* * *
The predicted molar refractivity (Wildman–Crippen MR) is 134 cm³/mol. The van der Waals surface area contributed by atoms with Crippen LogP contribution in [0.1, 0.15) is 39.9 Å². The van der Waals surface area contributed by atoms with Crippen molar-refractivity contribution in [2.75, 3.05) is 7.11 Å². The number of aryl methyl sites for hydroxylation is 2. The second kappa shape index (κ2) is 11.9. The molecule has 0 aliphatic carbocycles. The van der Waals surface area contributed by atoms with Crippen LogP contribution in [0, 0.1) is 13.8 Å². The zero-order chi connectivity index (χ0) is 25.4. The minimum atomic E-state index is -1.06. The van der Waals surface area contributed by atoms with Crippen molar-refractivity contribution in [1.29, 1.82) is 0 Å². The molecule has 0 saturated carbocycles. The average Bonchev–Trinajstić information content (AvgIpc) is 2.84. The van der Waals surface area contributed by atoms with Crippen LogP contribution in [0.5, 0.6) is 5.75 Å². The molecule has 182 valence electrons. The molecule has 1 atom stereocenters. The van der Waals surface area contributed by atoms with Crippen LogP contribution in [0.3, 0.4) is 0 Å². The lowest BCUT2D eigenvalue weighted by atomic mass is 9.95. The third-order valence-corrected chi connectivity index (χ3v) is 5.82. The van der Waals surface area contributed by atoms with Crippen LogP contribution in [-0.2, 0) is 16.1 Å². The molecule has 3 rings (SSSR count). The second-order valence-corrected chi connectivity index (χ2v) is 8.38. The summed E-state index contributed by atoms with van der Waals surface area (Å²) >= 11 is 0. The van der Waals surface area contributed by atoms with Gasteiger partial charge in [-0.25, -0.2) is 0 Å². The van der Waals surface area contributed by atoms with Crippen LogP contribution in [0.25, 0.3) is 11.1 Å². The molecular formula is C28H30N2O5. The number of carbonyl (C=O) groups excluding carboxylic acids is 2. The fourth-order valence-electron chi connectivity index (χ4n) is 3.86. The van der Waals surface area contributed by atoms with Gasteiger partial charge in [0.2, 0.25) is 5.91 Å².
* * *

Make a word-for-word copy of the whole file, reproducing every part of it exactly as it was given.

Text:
The predicted molar refractivity (Wildman–Crippen MR) is 134 cm³/mol. The van der Waals surface area contributed by atoms with Crippen LogP contribution in [0.1, 0.15) is 39.9 Å². The van der Waals surface area contributed by atoms with Crippen molar-refractivity contribution in [2.75, 3.05) is 7.11 Å². The number of aryl methyl sites for hydroxylation is 2. The second kappa shape index (κ2) is 11.9. The molecule has 0 aliphatic carbocycles. The van der Waals surface area contributed by atoms with Crippen LogP contribution in [0, 0.1) is 13.8 Å². The zero-order chi connectivity index (χ0) is 25.4. The minimum atomic E-state index is -1.06. The van der Waals surface area contributed by atoms with Crippen molar-refractivity contribution in [1.29, 1.82) is 0 Å². The molecule has 0 saturated carbocycles. The average Bonchev–Trinajstić information content (AvgIpc) is 2.84. The van der Waals surface area contributed by atoms with Crippen LogP contribution in [0.5, 0.6) is 5.75 Å². The molecule has 182 valence electrons. The molecule has 1 atom stereocenters. The van der Waals surface area contributed by atoms with Crippen LogP contribution in [0.3, 0.4) is 0 Å². The lowest BCUT2D eigenvalue weighted by atomic mass is 9.95. The third-order valence-corrected chi connectivity index (χ3v) is 5.82. The van der Waals surface area contributed by atoms with Crippen LogP contribution in [-0.2, 0) is 16.1 Å². The molecule has 3 rings (SSSR count). The second-order valence-corrected chi connectivity index (χ2v) is 8.38. The summed E-state index contributed by atoms with van der Waals surface area (Å²) >= 11 is 0. The van der Waals surface area contributed by atoms with Gasteiger partial charge in [-0.25, -0.2) is 0 Å². The van der Waals surface area contributed by atoms with Crippen LogP contribution in [0.25, 0.3) is 11.1 Å². The molecular formula is C28H30N2O5. The number of carbonyl (C=O) groups excluding carboxylic acids is 2. The fourth-order valence-electron chi connectivity index (χ4n) is 3.86. The van der Waals surface area contributed by atoms with Gasteiger partial charge in [0.2, 0.25) is 5.91 Å².